'Her photographs are far beyond a documentation of past performances, of actors now gone - they are living, breathing artworks in and of themselves, fractions of seconds captured mid-air which now live on of their own accord. The art of theatre subsists in her photographs.'
Calle Pauli, Dagens Nyheter
Beata Bergström was born 13 August 1921. Her groundbreaking fine art photography largely paved the way for how theatre photography is approached nowadays. When she embarked on her career in the 1950s, it was common for directors to stage the actors so that they were photographed within the scenography, as if they were in a photography studio. Beata Bergström broke free from this convention and instead, according to one journalist, took her photographs during rehearsals and performances. In an interview with Swedish broadsheet Dagens Nyheter's Calle Pauli, she claimed to be anything but a pioneer. 'I really had no underlying concept. I just knew no other way of taking photographs.'
Bergström took her first stage photographs at Chat Noir in Oslo in 1953, at the Cramér Ballet’s guest performance. The same year, she was hired at The Royal Dramatic Theatre after having photographed a rehearsal of Olof Molander’s The Oresteia for Swedish broadsheet Dagens Nyheter. She continued to freelance for other theatres and dance companies. Through the 1960s, Bergström worked for the majority of Stockholm’s theatres, including The Royal Opera, Teatern in Gamla Stan, Pistolteatern, the Stockholm City Theatre, the Vasa Theatre, the Little Theatre, and Folkteatern. In addition, she worked for the Little Theatre in Helsinki. She was also hired to carry out photo reportage for Swedish magazines Vi and Industria.
Bergström and Bergman's working partnership embarked with 1963's staging of Who's Afraid of Virginia Woolf? and ended with Twelfth Night in 1975. Bergström’s filmic documentation led to the exhibition Bergman Strindberg Bergström, which The Swedish Institute launched abroad. The Bergman-Bergström collaboration was not without its difficulties, however, and when Jarl Kulle and Ingmar Bergman, a pair both sensitive to noise, told Bergström to leave the auditorium and sent her to the first row during the staging of King Lear, she decided to resign the theatre to her past. Before this point, Bergström had worked with many big names in the Swedish theatre. Bergström readily cited Alf Sjöberg, who was also the director most interested in photography. ‘He wanted comprehensive stage shots. He often said that if only a few heads appeared in a photograph, the image could be from any performance whatsoever.’ In 1976 she published the photo-book Teater: ögonblickets konst fångad i bilder (Theatre: Instantaneous Art Captured in Photographs), with writings compiled by Anita Brundahl and foreword by Erland Josephson.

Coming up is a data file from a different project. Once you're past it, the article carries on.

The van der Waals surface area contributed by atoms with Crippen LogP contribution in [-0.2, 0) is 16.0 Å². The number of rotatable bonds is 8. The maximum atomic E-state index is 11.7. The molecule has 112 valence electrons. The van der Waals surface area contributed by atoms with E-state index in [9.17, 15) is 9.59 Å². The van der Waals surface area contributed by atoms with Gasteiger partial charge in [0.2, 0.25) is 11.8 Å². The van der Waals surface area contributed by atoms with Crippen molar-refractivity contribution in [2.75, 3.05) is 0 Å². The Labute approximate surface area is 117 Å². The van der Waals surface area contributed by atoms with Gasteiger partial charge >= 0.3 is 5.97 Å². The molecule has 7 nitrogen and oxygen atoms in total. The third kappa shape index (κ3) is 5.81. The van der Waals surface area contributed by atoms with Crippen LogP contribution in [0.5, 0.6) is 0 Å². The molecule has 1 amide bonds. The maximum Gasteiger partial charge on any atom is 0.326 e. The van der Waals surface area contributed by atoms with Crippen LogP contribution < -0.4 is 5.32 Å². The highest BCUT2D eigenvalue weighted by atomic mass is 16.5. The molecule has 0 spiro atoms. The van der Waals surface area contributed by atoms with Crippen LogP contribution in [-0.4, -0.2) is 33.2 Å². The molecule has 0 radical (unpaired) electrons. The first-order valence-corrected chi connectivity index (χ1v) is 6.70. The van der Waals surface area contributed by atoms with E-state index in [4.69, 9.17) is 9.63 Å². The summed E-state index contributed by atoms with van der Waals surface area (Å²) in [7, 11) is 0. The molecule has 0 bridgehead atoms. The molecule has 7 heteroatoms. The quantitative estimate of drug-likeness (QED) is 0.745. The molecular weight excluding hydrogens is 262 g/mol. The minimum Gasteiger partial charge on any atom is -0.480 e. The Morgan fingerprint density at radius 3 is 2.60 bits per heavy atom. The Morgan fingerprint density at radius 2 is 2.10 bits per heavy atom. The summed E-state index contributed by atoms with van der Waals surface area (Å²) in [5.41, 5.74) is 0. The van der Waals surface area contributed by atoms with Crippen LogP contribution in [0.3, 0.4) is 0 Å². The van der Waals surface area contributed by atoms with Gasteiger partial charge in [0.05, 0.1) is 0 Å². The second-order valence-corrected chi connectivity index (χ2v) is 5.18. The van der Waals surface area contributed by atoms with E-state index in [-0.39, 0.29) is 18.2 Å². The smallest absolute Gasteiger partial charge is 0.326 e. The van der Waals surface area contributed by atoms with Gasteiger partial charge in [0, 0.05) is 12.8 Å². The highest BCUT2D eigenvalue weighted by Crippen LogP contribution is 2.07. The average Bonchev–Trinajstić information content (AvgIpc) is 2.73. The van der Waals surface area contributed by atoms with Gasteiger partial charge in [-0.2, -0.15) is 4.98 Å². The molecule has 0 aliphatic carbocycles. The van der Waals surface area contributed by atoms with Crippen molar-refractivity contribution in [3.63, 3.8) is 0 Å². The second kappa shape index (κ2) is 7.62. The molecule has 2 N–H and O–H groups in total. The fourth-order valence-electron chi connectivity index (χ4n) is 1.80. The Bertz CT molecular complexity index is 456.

Later in her career, Bergström photographed the Gothenburg and Malmö performances of successful Swedish musical Kristina from Duvemåla, written by former ABBA members Benny and Björn. In 1996 the book Beyond A Wide Ocean was published, an impressive photo book including pictures from the performances and rehearsals for this musical.
Bergström's photographs have been exhibited all over Sweden, as well as in Europe, including in Paris. Since 1990, Bergström has been working with abstract tempera painting along with a group of artists in Sweden. In 1998, she was awarded the Eklövet Cultural Prize for her groundbreaking contributions to theatrical photography.